Washington (CNN) - The Senate's number two Democrat said Wednesday the surprising proposal this week by Republicans to include tax increases for the first time as part of a deficit-reduction deal might be a "breakthrough" that could lead to a hard-sought agreement in the congressional super committee.
The reaction from Sen. Dick Durbin, D-Illinois - just two weeks to the day before the committee's November 23 deadline - was in sharp contrast to the response from other top Democrats who panned the proposal. Democratic aides described it as a "joke" aimed more at lowering income rates for the wealthy than raising revenue to pay down the debt.
Democrats also charged the sudden change on tax increases was a public relations effort by Republicans because they are anxious they will be blamed if the super committee fails to agree to reduce the deficit by at least $1.2 trillion by November 23.
"I assume good faith. I think that's the best starting point," Durbin told reporters. "I assume what we heard from the Republicans is a breakthrough that can lead to an agreement and that's what we need."
Durbin didn't endorse the specific GOP offer - which would raise hundreds of billions of dollars by eliminating many deductions for individuals from the tax code while lowering income rates for all taxpayers - but said he was "definitely" encouraged that Republicans had put tax increases on the table.
"The fact that some Republicans have stepped forward to talk about revenue I think is an invitation for Democrats to step forward and talk about entitlement reform as well as spending cuts. Therein lies the core of an agreement," he said. "I'm glad the conversation is under way."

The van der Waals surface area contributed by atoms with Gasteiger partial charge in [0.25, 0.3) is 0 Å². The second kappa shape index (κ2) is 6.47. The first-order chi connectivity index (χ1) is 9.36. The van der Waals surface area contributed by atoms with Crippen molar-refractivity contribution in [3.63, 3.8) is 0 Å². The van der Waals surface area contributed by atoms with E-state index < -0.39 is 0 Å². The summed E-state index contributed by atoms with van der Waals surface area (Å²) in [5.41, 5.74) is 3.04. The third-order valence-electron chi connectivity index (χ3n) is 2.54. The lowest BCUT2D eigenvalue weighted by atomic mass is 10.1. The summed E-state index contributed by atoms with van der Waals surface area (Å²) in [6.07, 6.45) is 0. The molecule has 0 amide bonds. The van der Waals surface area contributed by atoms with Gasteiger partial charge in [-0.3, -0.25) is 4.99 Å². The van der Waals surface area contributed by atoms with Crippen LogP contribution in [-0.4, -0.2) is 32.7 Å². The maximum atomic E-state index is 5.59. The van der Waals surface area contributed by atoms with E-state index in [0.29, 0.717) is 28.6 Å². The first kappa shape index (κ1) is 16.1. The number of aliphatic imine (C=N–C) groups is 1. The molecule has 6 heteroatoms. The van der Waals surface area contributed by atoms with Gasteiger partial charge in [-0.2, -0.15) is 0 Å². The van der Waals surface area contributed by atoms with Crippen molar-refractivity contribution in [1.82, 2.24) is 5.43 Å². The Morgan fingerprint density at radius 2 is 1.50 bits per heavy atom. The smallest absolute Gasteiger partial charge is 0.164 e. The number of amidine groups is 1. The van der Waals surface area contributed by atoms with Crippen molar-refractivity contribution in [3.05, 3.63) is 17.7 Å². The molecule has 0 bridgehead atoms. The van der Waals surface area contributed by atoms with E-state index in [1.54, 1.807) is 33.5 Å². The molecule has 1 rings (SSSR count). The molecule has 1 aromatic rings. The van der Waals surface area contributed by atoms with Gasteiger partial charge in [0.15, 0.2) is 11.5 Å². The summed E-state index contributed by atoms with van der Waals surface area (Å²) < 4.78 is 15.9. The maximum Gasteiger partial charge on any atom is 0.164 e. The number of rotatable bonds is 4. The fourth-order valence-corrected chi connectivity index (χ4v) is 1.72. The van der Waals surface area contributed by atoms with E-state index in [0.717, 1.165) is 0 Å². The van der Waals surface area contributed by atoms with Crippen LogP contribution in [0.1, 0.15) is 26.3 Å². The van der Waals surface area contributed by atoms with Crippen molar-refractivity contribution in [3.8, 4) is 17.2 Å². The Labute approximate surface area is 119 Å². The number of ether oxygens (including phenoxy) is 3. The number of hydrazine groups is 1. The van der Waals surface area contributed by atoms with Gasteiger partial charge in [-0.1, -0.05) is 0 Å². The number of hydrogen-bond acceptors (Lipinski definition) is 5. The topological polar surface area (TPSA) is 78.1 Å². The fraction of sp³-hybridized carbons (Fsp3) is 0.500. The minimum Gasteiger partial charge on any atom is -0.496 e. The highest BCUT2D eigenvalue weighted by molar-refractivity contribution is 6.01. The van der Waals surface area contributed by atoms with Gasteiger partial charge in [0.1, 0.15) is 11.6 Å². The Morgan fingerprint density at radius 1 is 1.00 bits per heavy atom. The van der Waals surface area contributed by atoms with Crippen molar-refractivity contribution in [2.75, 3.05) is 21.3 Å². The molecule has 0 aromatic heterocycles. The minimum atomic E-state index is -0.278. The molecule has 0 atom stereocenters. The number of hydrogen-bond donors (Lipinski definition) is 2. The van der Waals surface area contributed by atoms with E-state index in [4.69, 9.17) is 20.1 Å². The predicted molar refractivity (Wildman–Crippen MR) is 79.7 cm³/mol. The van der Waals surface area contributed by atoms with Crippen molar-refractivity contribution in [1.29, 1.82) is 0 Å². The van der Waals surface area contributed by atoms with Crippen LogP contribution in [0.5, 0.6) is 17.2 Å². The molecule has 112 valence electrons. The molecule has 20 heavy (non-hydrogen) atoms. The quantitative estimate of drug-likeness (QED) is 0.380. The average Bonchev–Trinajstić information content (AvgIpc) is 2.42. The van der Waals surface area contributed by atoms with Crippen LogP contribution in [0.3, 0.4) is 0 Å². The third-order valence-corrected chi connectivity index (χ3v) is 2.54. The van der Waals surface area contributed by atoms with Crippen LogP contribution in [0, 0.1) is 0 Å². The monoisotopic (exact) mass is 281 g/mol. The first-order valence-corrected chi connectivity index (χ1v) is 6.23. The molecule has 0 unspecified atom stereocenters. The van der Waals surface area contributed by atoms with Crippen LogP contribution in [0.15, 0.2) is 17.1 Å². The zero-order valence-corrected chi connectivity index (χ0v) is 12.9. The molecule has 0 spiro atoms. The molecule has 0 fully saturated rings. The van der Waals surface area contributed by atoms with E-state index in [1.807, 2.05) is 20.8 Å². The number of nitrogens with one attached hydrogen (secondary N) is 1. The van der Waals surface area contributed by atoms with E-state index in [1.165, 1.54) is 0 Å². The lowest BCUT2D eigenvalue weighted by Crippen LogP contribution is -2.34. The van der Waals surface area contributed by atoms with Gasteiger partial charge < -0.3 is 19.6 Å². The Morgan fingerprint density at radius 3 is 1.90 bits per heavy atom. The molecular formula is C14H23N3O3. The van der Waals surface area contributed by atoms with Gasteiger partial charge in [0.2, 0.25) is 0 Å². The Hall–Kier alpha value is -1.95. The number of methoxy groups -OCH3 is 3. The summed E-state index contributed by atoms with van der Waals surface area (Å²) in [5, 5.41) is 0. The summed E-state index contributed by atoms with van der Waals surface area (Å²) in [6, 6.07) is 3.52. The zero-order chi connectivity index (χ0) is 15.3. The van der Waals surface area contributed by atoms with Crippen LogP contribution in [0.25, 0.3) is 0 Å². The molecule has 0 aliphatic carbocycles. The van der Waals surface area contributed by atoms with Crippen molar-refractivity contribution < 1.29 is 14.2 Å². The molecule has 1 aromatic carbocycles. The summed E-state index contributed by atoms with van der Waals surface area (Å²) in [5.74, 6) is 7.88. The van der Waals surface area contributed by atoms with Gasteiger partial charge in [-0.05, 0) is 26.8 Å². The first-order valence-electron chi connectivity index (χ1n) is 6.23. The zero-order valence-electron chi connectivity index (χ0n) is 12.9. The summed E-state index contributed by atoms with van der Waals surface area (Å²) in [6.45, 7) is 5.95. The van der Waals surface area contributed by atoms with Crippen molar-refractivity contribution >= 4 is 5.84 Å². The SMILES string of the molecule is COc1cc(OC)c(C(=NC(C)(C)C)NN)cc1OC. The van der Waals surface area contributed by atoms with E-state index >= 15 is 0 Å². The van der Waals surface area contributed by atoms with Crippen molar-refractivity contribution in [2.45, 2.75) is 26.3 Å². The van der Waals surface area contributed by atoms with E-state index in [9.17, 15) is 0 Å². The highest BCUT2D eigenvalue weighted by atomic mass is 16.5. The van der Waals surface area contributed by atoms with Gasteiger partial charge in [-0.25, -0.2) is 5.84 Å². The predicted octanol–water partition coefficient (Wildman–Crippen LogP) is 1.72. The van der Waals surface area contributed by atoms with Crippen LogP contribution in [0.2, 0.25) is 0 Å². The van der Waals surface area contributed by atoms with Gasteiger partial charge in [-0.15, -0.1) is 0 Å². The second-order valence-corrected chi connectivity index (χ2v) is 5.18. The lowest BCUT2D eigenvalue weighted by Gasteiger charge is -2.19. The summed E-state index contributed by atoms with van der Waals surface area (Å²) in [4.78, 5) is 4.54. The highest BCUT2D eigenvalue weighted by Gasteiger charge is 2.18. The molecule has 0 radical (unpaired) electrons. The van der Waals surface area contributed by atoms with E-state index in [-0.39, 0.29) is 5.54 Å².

Durbin has long pushed for a bipartisan deal to tackle the debt. He was on President Barack Obama's deficit reduction commission and is a member of the so-called "gang of six," that worked for months to marry Republican and Democratic ideas for deficit reduction.
Republican Sen. Lamar Alexander of Tennessee, the third-ranking Republican in the Senate, also said he was encouraged by the Republicans' shift because, "failure is not an option."
"Republicans have put taxes on the table. Democrats have put entitlements on the table. They both need to put more of each on the table and get a result," he said while sitting next to Durbin at a press event to talk about a different subject.
"I'm sure the Republicans don't like all the entitlement proposals the Democrats are willing to do," Alexander said. "I'm sure the Democrats don't like all the revenue proposals the Republicans are willing to do. But there is a lot of room to get a result."
Should the super committee fail to reach a deal by its deadline, it would trigger $1.2 trillion in across the board cuts from defense and non-discretionary spending.